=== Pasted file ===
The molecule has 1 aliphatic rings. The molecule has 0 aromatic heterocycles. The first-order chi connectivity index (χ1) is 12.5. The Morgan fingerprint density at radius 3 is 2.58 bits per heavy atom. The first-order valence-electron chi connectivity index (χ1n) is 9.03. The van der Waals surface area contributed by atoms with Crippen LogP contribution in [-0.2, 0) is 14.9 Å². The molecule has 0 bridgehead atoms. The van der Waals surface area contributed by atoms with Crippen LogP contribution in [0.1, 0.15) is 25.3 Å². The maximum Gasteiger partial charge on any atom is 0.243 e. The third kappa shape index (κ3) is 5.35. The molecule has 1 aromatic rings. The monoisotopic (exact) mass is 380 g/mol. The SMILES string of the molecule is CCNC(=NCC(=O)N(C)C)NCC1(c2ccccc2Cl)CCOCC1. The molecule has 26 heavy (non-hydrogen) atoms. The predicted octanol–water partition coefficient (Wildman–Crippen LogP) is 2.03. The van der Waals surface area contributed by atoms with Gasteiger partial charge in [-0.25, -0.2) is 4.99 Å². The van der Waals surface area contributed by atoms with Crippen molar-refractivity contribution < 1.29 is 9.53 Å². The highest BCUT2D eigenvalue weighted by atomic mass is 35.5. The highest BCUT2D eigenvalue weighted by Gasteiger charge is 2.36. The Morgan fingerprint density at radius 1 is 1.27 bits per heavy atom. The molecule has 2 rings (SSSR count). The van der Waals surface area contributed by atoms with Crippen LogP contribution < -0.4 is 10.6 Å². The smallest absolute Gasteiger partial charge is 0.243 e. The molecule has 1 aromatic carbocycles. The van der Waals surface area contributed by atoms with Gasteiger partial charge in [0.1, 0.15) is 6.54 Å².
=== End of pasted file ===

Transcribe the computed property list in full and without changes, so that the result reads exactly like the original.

The molecule has 1 aliphatic rings. The molecule has 0 aromatic heterocycles. The first-order chi connectivity index (χ1) is 12.5. The Morgan fingerprint density at radius 3 is 2.58 bits per heavy atom. The first-order valence-electron chi connectivity index (χ1n) is 9.03. The van der Waals surface area contributed by atoms with Crippen LogP contribution in [-0.2, 0) is 14.9 Å². The molecule has 0 bridgehead atoms. The van der Waals surface area contributed by atoms with Crippen LogP contribution in [0.1, 0.15) is 25.3 Å². The maximum Gasteiger partial charge on any atom is 0.243 e. The third kappa shape index (κ3) is 5.35. The molecule has 1 aromatic rings. The monoisotopic (exact) mass is 380 g/mol. The SMILES string of the molecule is CCNC(=NCC(=O)N(C)C)NCC1(c2ccccc2Cl)CCOCC1. The molecule has 26 heavy (non-hydrogen) atoms. The predicted octanol–water partition coefficient (Wildman–Crippen LogP) is 2.03. The van der Waals surface area contributed by atoms with Gasteiger partial charge in [-0.25, -0.2) is 4.99 Å². The van der Waals surface area contributed by atoms with Crippen molar-refractivity contribution < 1.29 is 9.53 Å². The highest BCUT2D eigenvalue weighted by atomic mass is 35.5. The highest BCUT2D eigenvalue weighted by Gasteiger charge is 2.36. The Morgan fingerprint density at radius 1 is 1.27 bits per heavy atom. The molecule has 2 rings (SSSR count). The van der Waals surface area contributed by atoms with Crippen LogP contribution < -0.4 is 10.6 Å². The smallest absolute Gasteiger partial charge is 0.243 e. The molecule has 1 aromatic carbocycles. The van der Waals surface area contributed by atoms with Gasteiger partial charge in [0.1, 0.15) is 6.54 Å².